This is a series of posts that will help the business owner understand their financial statements and give them valuable information so that they can take corrective action or proactive measures to preserve their position in their market.

The first metric is “current year results to same period last year.” If you have any type of accounting software system (from Quicken to Simply Accounting to Quickbooks) this is a report option. You should examine a few key metrics:

  • The change in revenue – dollar and percentage change.
  • The change in gross profit margin, specifically” the GPM this year in percentage terms to the same period last year.
  • The change in general and administration overhead in dollar and percentage terms.
  • The difference in net profit

You should know this and it may be a rhetorical question but “why did the revenue increase or decrease?” Has the change in revenue been accompanied by a retention of the gross profit margin (GPM) from the year before? If it has changed, why? Increases in revenue are not always a good thing if the business has to reduce prices to get it. Input costs could have eroded margins as well.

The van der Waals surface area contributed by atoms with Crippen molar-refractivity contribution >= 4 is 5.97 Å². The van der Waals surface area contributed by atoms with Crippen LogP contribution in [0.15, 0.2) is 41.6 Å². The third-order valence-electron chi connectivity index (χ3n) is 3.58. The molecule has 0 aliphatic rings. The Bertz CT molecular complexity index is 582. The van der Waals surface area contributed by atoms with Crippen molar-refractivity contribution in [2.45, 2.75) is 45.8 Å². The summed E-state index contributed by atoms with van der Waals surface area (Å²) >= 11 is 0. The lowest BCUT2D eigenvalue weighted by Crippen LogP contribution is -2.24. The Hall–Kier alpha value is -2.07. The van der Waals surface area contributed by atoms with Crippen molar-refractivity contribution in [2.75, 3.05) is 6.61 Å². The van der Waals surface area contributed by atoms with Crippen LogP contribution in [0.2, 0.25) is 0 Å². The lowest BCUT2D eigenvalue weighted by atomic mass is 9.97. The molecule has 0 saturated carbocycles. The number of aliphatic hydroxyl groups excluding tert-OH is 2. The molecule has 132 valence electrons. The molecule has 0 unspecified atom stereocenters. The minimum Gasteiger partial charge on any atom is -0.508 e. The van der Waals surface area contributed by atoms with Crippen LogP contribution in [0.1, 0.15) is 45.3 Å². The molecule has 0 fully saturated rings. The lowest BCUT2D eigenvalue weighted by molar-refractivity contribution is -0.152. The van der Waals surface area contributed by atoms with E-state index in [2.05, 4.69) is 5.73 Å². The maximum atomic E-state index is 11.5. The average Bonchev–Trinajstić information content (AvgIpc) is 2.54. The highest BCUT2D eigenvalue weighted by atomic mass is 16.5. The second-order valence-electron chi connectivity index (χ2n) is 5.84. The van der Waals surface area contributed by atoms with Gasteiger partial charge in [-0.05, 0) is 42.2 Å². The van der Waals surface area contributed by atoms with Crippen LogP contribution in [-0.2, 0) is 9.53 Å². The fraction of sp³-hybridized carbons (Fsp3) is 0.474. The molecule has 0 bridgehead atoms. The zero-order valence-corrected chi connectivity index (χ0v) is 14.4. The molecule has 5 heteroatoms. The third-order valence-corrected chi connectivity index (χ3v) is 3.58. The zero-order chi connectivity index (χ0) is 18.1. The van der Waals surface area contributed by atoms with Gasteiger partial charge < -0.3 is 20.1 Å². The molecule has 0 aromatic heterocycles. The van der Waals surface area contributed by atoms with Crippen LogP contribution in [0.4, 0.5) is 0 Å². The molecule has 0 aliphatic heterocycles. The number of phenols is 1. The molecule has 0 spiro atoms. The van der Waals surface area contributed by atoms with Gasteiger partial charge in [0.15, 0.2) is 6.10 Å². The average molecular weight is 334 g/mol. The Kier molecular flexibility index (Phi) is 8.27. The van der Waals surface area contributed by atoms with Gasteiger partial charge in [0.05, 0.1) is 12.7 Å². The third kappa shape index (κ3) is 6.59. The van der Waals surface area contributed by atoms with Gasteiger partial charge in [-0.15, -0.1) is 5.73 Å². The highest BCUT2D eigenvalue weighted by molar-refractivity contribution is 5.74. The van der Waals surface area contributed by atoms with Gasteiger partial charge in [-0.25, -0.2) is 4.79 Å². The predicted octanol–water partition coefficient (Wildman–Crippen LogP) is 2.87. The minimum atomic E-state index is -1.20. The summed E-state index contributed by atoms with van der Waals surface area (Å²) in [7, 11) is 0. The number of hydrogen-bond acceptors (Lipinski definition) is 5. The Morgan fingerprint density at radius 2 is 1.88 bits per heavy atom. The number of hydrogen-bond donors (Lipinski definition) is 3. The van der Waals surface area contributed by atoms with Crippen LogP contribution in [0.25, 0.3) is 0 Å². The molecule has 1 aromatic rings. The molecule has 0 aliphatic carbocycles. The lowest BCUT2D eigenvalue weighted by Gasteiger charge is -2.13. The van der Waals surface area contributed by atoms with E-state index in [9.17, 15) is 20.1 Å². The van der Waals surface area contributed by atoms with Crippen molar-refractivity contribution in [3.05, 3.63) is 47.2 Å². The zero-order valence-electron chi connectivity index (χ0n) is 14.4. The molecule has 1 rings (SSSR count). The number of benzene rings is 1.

Administration overheads usually increase lockstep with increases in revenue but they shouldn’t. If revenue declines administration overheads usually do not drop but may creep upwards because of inflation or increases in rent charges.

On the balance sheet, compare your working capital position this year to the same period last year. Your w/c may be higher but it could be due to growth in trade receivables that are slow being collected and this has resulted in higher trade payables and even slow payments to the Canada Revenue Agency.

A quick rule of thumb on comparative liquidity for a business is found by calculating the working capital in dollar terms this year and dividing it into revenue. Divide this result into 365 days and you will see how quickly w/c turns over this year. Do the same for last year and compare.

 

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